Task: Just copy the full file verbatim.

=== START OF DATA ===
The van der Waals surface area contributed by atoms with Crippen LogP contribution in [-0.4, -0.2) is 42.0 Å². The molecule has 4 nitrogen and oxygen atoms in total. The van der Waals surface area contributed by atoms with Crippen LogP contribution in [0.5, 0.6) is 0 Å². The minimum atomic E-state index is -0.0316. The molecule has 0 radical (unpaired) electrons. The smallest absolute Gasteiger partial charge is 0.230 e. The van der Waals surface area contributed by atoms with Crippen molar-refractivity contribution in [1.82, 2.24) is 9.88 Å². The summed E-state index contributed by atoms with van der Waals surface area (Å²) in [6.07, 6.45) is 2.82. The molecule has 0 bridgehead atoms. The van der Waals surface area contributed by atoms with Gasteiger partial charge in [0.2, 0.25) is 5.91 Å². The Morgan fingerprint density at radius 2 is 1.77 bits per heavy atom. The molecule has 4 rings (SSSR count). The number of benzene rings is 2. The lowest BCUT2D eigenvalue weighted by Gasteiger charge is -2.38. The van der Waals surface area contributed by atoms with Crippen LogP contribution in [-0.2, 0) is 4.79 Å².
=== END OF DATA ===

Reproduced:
The van der Waals surface area contributed by atoms with Crippen LogP contribution in [-0.4, -0.2) is 42.0 Å². The molecule has 4 nitrogen and oxygen atoms in total. The van der Waals surface area contributed by atoms with Crippen LogP contribution in [0.5, 0.6) is 0 Å². The minimum atomic E-state index is -0.0316. The molecule has 0 radical (unpaired) electrons. The smallest absolute Gasteiger partial charge is 0.230 e. The van der Waals surface area contributed by atoms with Crippen molar-refractivity contribution in [1.82, 2.24) is 9.88 Å². The summed E-state index contributed by atoms with van der Waals surface area (Å²) in [6.07, 6.45) is 2.82. The molecule has 0 bridgehead atoms. The van der Waals surface area contributed by atoms with Gasteiger partial charge in [0.2, 0.25) is 5.91 Å². The Morgan fingerprint density at radius 2 is 1.77 bits per heavy atom. The molecule has 4 rings (SSSR count). The number of benzene rings is 2. The lowest BCUT2D eigenvalue weighted by Gasteiger charge is -2.38. The van der Waals surface area contributed by atoms with Crippen LogP contribution in [-0.2, 0) is 4.79 Å².